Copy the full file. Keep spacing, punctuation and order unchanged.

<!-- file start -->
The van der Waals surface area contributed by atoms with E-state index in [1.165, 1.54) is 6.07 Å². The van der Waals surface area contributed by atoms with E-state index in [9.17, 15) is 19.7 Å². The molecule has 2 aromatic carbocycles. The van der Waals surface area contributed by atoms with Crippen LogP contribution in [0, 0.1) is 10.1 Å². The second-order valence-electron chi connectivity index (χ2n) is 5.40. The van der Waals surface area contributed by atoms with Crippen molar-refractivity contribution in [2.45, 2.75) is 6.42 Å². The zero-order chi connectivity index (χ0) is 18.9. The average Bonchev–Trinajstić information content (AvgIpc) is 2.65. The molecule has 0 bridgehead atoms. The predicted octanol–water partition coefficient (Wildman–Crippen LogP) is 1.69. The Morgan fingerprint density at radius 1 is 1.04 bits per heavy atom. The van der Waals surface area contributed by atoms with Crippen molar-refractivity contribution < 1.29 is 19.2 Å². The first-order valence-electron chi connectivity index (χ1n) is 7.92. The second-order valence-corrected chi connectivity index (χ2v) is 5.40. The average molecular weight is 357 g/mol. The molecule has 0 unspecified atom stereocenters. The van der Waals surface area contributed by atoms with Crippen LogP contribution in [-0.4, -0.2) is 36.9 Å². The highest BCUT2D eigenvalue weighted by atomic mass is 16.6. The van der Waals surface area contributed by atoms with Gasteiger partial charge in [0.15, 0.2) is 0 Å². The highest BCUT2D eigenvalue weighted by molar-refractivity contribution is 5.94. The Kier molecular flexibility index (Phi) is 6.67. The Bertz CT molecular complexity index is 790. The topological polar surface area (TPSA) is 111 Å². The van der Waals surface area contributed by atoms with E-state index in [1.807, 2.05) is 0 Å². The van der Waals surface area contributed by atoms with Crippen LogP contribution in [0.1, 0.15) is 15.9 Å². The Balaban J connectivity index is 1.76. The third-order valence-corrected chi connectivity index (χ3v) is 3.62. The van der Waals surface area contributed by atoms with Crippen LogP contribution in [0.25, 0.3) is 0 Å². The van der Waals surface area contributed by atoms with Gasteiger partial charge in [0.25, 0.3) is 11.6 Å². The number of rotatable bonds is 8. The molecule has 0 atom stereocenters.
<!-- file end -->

The van der Waals surface area contributed by atoms with E-state index in [1.165, 1.54) is 6.07 Å². The van der Waals surface area contributed by atoms with E-state index in [9.17, 15) is 19.7 Å². The molecule has 2 aromatic carbocycles. The van der Waals surface area contributed by atoms with Crippen LogP contribution in [0, 0.1) is 10.1 Å². The second-order valence-electron chi connectivity index (χ2n) is 5.40. The van der Waals surface area contributed by atoms with Crippen molar-refractivity contribution in [2.45, 2.75) is 6.42 Å². The zero-order chi connectivity index (χ0) is 18.9. The average Bonchev–Trinajstić information content (AvgIpc) is 2.65. The molecule has 0 bridgehead atoms. The predicted octanol–water partition coefficient (Wildman–Crippen LogP) is 1.69. The Morgan fingerprint density at radius 1 is 1.04 bits per heavy atom. The van der Waals surface area contributed by atoms with Crippen molar-refractivity contribution < 1.29 is 19.2 Å². The first-order valence-electron chi connectivity index (χ1n) is 7.92. The second-order valence-corrected chi connectivity index (χ2v) is 5.40. The average molecular weight is 357 g/mol. The molecule has 0 unspecified atom stereocenters. The van der Waals surface area contributed by atoms with Crippen LogP contribution in [-0.4, -0.2) is 36.9 Å². The highest BCUT2D eigenvalue weighted by atomic mass is 16.6. The van der Waals surface area contributed by atoms with Gasteiger partial charge in [0.15, 0.2) is 0 Å². The highest BCUT2D eigenvalue weighted by molar-refractivity contribution is 5.94. The Kier molecular flexibility index (Phi) is 6.67. The Bertz CT molecular complexity index is 790. The topological polar surface area (TPSA) is 111 Å². The van der Waals surface area contributed by atoms with E-state index in [1.807, 2.05) is 0 Å². The van der Waals surface area contributed by atoms with Crippen LogP contribution in [0.1, 0.15) is 15.9 Å². The Balaban J connectivity index is 1.76. The third-order valence-corrected chi connectivity index (χ3v) is 3.62. The van der Waals surface area contributed by atoms with Crippen LogP contribution in [0.25, 0.3) is 0 Å². The van der Waals surface area contributed by atoms with Gasteiger partial charge in [0.25, 0.3) is 11.6 Å². The number of rotatable bonds is 8. The molecule has 0 atom stereocenters.